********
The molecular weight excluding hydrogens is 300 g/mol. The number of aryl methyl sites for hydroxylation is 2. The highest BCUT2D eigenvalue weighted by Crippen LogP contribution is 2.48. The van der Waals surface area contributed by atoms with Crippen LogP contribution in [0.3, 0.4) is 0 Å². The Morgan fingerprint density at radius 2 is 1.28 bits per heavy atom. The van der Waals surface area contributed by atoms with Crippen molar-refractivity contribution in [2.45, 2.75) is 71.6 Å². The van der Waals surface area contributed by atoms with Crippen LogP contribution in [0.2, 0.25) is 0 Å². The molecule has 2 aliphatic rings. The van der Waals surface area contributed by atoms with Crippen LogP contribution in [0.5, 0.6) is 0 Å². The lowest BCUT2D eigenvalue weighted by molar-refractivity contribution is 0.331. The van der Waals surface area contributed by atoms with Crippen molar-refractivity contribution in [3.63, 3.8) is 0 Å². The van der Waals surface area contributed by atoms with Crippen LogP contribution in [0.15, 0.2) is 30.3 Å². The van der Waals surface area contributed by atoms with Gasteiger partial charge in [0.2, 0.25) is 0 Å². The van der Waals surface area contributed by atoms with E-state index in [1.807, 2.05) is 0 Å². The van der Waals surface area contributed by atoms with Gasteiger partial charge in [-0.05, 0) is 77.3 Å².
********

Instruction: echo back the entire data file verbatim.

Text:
The molecular weight excluding hydrogens is 300 g/mol. The number of aryl methyl sites for hydroxylation is 2. The highest BCUT2D eigenvalue weighted by Crippen LogP contribution is 2.48. The van der Waals surface area contributed by atoms with Crippen LogP contribution in [0.3, 0.4) is 0 Å². The Morgan fingerprint density at radius 2 is 1.28 bits per heavy atom. The van der Waals surface area contributed by atoms with Crippen molar-refractivity contribution in [2.45, 2.75) is 71.6 Å². The van der Waals surface area contributed by atoms with Crippen LogP contribution in [0.2, 0.25) is 0 Å². The molecule has 2 aliphatic rings. The van der Waals surface area contributed by atoms with Crippen LogP contribution in [0.5, 0.6) is 0 Å². The lowest BCUT2D eigenvalue weighted by molar-refractivity contribution is 0.331. The van der Waals surface area contributed by atoms with Crippen molar-refractivity contribution in [3.63, 3.8) is 0 Å². The van der Waals surface area contributed by atoms with Crippen LogP contribution in [0.15, 0.2) is 30.3 Å². The van der Waals surface area contributed by atoms with Gasteiger partial charge in [0.2, 0.25) is 0 Å². The van der Waals surface area contributed by atoms with E-state index in [1.807, 2.05) is 0 Å². The van der Waals surface area contributed by atoms with Gasteiger partial charge in [-0.05, 0) is 77.3 Å².